From right to left, Char is cleaning, Aldo and Alan are counting, Tessa is cleaning, and Art is chatting because he was actually working outside this morning!

New year, new x-rays

Hello flog!

For those of you who read all of my flog posts (I know there’s a solid number of you out there!) you’ve probably figured out by now that I love posting about numbers. So what’s today’s number?

Why, it’s 1948 of course!

Now this is the point that you might furtively look at wikipedia and say “I don’t understand what 1948 has to do with Echinacea. Everyone already knows that 1948 was a leap year starting on Thursday of the Gregorian calendar, the 1948th year of the Common Era (CE) and Anno Domini (AD) designations, the 948th year of the 2nd millennium, the 48th year of the 20th century, and the 9th year of the 1940s decade.” To which I would say that we are dealing with the number 1948, not the year.

No, 1948 is the number of seed packets of echinacea we x-rayed at the garden this week: and it’s only Wednesday! Through the combined efforts of many volunteers we are making some headway into the daunting task of figuring out which achenes have seeds in them and which do not. Look for updates soon about these number for our pollen limitation heads!


p.s., here’s a small sampler of what the xrays look like

A look at our qGen_a xrays from 2013. There’s almost 900 images total in this folder (not nearly that many are shown here)

Counting like the Achene Queen

Counting the total number of achenes provides important information regarding seed set to access the female fitness.

Before you start to count achenes you may want to get adjusted to looking at them. Under the tab “Useful Links” on the page you will find “Developing Your Echinacea Eyes” click on it to get familiar with the different types of achenes you may see. Achenes range from rays to tiny achenes so it’s important to make sure you know what to count( Figure 1).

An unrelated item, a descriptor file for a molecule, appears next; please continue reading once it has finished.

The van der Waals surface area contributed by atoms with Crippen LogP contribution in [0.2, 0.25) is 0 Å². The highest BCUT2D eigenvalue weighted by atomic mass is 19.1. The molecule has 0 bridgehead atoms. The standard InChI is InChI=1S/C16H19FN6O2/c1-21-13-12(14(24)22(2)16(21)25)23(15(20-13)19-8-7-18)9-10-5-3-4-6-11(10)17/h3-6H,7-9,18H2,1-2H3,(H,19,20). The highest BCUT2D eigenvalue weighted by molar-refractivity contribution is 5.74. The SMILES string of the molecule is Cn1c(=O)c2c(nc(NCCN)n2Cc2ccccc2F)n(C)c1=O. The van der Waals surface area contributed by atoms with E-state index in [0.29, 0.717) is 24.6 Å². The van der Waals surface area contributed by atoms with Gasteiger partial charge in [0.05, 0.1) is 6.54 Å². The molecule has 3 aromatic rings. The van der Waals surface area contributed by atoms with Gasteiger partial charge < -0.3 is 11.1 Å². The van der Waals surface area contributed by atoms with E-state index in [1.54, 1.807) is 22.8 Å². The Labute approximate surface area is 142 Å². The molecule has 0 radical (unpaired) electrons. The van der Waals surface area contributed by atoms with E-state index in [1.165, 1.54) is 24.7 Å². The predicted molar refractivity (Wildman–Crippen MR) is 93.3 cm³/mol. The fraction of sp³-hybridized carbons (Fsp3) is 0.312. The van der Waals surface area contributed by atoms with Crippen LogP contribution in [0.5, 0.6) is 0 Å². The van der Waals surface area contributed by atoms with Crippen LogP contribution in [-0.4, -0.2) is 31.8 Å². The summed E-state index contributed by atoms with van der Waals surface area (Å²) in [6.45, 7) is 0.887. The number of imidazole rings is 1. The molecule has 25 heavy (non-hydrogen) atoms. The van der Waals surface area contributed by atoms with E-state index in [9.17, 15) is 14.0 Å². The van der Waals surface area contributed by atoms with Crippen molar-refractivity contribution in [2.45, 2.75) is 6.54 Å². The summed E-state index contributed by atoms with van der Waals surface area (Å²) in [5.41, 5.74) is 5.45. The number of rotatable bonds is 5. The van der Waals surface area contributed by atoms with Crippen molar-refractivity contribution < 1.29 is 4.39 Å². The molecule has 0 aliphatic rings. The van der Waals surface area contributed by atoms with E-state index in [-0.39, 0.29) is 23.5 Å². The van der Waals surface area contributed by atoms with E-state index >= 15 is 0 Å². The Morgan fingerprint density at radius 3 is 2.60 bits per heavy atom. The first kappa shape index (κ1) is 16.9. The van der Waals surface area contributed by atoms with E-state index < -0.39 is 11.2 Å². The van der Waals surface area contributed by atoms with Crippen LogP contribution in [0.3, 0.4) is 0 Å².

Figure 1. Familiarize yourself with what different achenes look like

The “counters” (people who count achenes) use the scanned image of the achenes to count how many achenes come from a single head. This is done by logging on to the website to access the page to count seeds; a detailed protocol is available in lab.  All volunteers and staff will need a username and password for this website to be set up in advance. Once logged on to the website, click the link under the side Menu entitled “Count Seeds” (Figure 2). 

Figure 2. Lois (the Achene Queen) has counted 862,912 achenes and counting…

This will then lead you to another screen where you will have information on the progress of the project you are working on as well as the number of seeds you have counted. The example shows our Achene Queen Lois’ stats, she has counted well over 800,000 achenes! Start counting seeds by clicking on the green button aptly titled “Click here to start counting seeds!” (Figure 2). The next page will provide you with a set of questions to answer regarding the head from which you will count seeds. The letno (Letter/Number combination) of the head will be provided and you should open the image in a separate tab. Once you see the image is of good quality you will be shown the envelope that should have the same letno combination (Figure 3). 

Figure 3. Make sure you are counting achenes from the correct Echinacea head!

At times there is nothing in the image in question four but if the envelope in the scan you opened matches the letno the question asks about then you should mark “yes” they do match (Figure 4).

Figure 4. Full image of achenes with the envelope and LetNo in lower left corner


In the tab with the scanned image you will see a floating counter. When you click on an achene you will see a cyan dot appear and the number of dots, i.e. achenes, will be recorded (Figure 5). You can get rid of dots by double clicking on them and the counter will adjust to a new total.

Figure 5. Circled achenes that have been counted. Red arrow points to a cyan dot that the floating counter in upper left corner tracks.

Once you have counted all the achenes the total should be recorded in question five (Figure 6). Once you are done with that head you can submit the information and you will be asked if you want to count another head.

Figure 6. Return to the other tab and fill in the count information

Now you can start counting like the Achene Queen Lois!